Menus Subscribe Search

Follow us


surgeon-training

(PHOTO: NUT IAMSUPASIT/SHUTTERSTOCK)

When Hospital Regulations Go Too Far

• May 28, 2013 • 6:00 AM

(PHOTO: NUT IAMSUPASIT/SHUTTERSTOCK)

A survey of surgical residents found that limiting work hours not only compromises education but leads to worse care for patients.

Most surgeons-in-training dislike new rules that limit how many hours they can work, according to a new study that also found the majority said they skirt the restrictions.

Researchers surveyed 1,013 surgical residents—who train for years alongside more senior surgeons—and found that about two of every three said they disapproved of the 2011 regulations, which aimed to improve patient care as well as the residents’ education and quality of life.

“I don’t think anybody wants to work 120 hours a week, but I don’t think we really want medicine to necessarily have bankers’ hours,” said Dr. Brian Drolet, the study’s lead author and a fourth-year surgical resident at Rhode Island Hospital in Providence.

Under pressure from the public and government officials, in July 2011 the Accreditation Council for Graduate Medical Education (ACGME) restricted the shifts of the most junior trainee surgeons, first-year surgical interns, to 16 hours and capped the shifts of the remaining residents at 28 hours. The regulations built on similar restrictions the organization put in place in 2003, but the policy has raised questions about whether simply restricting the hours doctors-in-training are permitted to work improves their lives or the health of their patients.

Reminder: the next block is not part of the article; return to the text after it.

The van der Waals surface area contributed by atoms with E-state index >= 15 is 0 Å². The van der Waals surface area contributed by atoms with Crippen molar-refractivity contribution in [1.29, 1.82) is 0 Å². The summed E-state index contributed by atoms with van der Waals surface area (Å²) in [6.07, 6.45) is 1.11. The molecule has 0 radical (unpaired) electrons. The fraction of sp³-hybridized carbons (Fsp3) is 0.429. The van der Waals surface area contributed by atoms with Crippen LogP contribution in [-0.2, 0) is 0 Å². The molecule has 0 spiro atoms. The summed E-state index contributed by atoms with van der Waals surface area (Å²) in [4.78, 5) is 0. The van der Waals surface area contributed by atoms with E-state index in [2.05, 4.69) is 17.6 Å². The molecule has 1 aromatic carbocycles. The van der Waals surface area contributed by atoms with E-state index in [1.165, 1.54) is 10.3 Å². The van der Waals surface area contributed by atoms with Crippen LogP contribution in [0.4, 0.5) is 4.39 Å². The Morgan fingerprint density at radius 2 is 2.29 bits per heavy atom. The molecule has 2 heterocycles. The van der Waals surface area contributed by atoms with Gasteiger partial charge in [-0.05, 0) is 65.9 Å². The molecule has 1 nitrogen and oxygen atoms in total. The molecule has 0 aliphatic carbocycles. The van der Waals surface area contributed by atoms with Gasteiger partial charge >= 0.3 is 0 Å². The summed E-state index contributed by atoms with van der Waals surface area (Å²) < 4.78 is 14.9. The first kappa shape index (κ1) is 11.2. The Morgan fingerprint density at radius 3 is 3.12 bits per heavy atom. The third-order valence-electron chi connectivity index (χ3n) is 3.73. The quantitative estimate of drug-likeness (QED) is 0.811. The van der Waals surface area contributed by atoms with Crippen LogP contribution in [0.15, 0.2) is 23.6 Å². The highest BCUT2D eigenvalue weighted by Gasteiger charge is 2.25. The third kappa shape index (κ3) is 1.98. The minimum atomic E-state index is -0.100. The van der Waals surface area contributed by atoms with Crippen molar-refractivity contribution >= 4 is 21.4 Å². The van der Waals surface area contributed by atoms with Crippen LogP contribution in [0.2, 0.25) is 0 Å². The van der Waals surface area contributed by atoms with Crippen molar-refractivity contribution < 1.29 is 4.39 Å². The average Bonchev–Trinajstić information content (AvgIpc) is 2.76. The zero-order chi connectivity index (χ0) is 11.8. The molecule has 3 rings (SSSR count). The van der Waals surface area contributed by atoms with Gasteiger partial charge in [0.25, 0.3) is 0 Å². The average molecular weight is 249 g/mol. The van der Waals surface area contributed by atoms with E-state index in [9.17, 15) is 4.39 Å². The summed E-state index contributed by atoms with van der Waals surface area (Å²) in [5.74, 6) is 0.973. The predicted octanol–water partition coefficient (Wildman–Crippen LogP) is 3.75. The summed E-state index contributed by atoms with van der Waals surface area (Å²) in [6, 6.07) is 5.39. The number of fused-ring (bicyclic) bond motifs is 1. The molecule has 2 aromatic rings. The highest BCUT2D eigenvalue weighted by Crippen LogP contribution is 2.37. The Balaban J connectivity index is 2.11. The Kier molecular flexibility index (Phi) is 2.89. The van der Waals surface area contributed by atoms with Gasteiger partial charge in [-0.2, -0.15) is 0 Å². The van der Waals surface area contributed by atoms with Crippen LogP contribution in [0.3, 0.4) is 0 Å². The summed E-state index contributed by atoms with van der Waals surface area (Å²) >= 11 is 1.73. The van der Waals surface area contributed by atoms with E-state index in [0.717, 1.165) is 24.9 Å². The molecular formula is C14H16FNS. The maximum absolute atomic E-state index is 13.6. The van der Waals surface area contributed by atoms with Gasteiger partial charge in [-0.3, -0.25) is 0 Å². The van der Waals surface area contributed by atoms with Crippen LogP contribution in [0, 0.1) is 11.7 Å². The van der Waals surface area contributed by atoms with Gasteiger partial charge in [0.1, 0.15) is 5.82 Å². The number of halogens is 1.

About half of the residents said their work schedules were worse after the change and about 22 percent said they were getting less rest despite the limits on work hours.

Some recent studies have suggested, for example, that the new rules create more hand-offs of patient care, and possibly more errors, while shortchanging the doctors’ education.

For the new study, Drolet and his colleagues surveyed residents from graduate programs across the U.S. at the end of 2011, six months after the regulations went into effect. Of the 4,140 residents sent the survey, about a quarter answered the 20 questions about patient care and residents’ education and quality of life. More than half said that patient safety was unchanged six months after the regulations were put in place. About 40 percent said patient care got worse, however, and about 10 percent said it improved.

As for their own education, about 40 percent of residents said there was no decrease in quality, but another 55 percent said it had gotten worse. About 70 percent also said there was less focus on preparing them to take on a more senior role. The same proportion also felt senior residents had to take on tasks more suited for a less-experienced resident.

About half of the residents said their work schedules were worse after the change and about 22 percent said they were getting less rest despite the limits on work hours.

Overall, there was some improvement in the quality of life of first-year interns, but a much smaller improvement among more senior residents, according to the researchers who published their findings in JAMA Surgery.

The most striking of the results, according to Drolet, is that almost 70 percent of the residents said they were not following the new requirement in some way. About half of the residents said they were underreporting or working between one and five hours more than they should each week, and more than 60 percent said they were falsifying their duty hours “to appear in compliance with regulations.”